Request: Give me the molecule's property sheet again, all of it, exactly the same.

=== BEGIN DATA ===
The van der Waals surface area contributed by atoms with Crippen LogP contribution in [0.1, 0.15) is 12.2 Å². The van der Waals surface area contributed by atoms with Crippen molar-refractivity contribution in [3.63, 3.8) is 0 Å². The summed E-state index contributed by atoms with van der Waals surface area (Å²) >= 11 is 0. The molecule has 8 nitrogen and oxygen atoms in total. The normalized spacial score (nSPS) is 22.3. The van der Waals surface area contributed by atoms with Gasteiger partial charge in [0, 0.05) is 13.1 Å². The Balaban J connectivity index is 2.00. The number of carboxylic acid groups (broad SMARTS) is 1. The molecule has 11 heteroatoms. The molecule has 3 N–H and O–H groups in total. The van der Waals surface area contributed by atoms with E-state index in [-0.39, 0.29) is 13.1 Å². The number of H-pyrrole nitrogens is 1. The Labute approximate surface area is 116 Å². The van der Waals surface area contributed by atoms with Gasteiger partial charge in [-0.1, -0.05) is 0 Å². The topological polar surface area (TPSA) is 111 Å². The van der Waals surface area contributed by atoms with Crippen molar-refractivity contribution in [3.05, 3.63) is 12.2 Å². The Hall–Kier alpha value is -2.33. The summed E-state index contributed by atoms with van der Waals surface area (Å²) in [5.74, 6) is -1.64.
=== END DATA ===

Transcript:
The van der Waals surface area contributed by atoms with Crippen LogP contribution in [0.1, 0.15) is 12.2 Å². The van der Waals surface area contributed by atoms with Crippen molar-refractivity contribution in [3.63, 3.8) is 0 Å². The summed E-state index contributed by atoms with van der Waals surface area (Å²) >= 11 is 0. The molecule has 8 nitrogen and oxygen atoms in total. The normalized spacial score (nSPS) is 22.3. The van der Waals surface area contributed by atoms with Gasteiger partial charge in [0, 0.05) is 13.1 Å². The Balaban J connectivity index is 2.00. The number of carboxylic acid groups (broad SMARTS) is 1. The molecule has 11 heteroatoms. The molecule has 3 N–H and O–H groups in total. The van der Waals surface area contributed by atoms with E-state index in [-0.39, 0.29) is 13.1 Å². The number of H-pyrrole nitrogens is 1. The Labute approximate surface area is 116 Å². The van der Waals surface area contributed by atoms with Gasteiger partial charge in [-0.1, -0.05) is 0 Å². The topological polar surface area (TPSA) is 111 Å². The van der Waals surface area contributed by atoms with Crippen molar-refractivity contribution in [3.05, 3.63) is 12.2 Å². The Hall–Kier alpha value is -2.33. The summed E-state index contributed by atoms with van der Waals surface area (Å²) in [5.74, 6) is -1.64.